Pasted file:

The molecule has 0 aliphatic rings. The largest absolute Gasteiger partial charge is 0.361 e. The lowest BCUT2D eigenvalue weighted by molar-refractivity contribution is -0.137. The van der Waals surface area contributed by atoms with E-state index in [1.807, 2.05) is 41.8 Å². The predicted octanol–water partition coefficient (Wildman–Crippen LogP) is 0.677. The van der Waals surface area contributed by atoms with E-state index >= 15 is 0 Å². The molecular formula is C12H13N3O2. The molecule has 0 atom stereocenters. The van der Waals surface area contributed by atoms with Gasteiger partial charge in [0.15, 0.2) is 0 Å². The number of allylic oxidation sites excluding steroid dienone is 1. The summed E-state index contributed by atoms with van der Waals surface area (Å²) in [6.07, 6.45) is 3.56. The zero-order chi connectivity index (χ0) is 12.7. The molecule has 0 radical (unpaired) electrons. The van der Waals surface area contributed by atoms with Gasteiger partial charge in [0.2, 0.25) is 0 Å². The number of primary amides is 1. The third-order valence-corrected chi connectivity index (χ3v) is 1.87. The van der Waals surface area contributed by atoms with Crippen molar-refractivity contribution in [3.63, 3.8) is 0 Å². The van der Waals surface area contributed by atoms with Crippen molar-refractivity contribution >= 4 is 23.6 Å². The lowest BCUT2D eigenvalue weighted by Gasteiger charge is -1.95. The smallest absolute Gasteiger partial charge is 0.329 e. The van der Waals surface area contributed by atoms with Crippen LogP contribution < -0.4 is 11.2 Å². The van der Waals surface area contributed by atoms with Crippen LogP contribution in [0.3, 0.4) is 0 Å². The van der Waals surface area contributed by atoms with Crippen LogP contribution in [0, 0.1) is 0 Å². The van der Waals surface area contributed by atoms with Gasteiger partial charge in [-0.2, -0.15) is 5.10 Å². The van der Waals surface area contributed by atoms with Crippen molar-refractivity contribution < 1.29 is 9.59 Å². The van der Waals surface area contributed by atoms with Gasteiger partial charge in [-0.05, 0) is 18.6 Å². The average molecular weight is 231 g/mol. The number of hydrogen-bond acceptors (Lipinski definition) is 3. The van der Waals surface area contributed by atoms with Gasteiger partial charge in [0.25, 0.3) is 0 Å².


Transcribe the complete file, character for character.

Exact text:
The molecule has 0 aliphatic rings. The largest absolute Gasteiger partial charge is 0.361 e. The lowest BCUT2D eigenvalue weighted by molar-refractivity contribution is -0.137. The van der Waals surface area contributed by atoms with E-state index in [1.807, 2.05) is 41.8 Å². The predicted octanol–water partition coefficient (Wildman–Crippen LogP) is 0.677. The van der Waals surface area contributed by atoms with E-state index >= 15 is 0 Å². The molecular formula is C12H13N3O2. The molecule has 0 atom stereocenters. The van der Waals surface area contributed by atoms with Gasteiger partial charge in [0.15, 0.2) is 0 Å². The number of allylic oxidation sites excluding steroid dienone is 1. The summed E-state index contributed by atoms with van der Waals surface area (Å²) in [6.07, 6.45) is 3.56. The zero-order chi connectivity index (χ0) is 12.7. The molecule has 0 radical (unpaired) electrons. The van der Waals surface area contributed by atoms with Gasteiger partial charge in [0.2, 0.25) is 0 Å². The number of primary amides is 1. The third-order valence-corrected chi connectivity index (χ3v) is 1.87. The van der Waals surface area contributed by atoms with Crippen molar-refractivity contribution in [3.63, 3.8) is 0 Å². The van der Waals surface area contributed by atoms with Crippen molar-refractivity contribution >= 4 is 23.6 Å². The lowest BCUT2D eigenvalue weighted by Gasteiger charge is -1.95. The smallest absolute Gasteiger partial charge is 0.329 e. The van der Waals surface area contributed by atoms with Crippen LogP contribution < -0.4 is 11.2 Å². The van der Waals surface area contributed by atoms with Crippen LogP contribution in [0.3, 0.4) is 0 Å². The van der Waals surface area contributed by atoms with Crippen LogP contribution in [0, 0.1) is 0 Å². The van der Waals surface area contributed by atoms with Gasteiger partial charge in [-0.2, -0.15) is 5.10 Å². The van der Waals surface area contributed by atoms with Crippen molar-refractivity contribution < 1.29 is 9.59 Å². The van der Waals surface area contributed by atoms with Gasteiger partial charge in [-0.05, 0) is 18.6 Å². The average molecular weight is 231 g/mol. The number of hydrogen-bond acceptors (Lipinski definition) is 3. The van der Waals surface area contributed by atoms with Gasteiger partial charge in [0.25, 0.3) is 0 Å².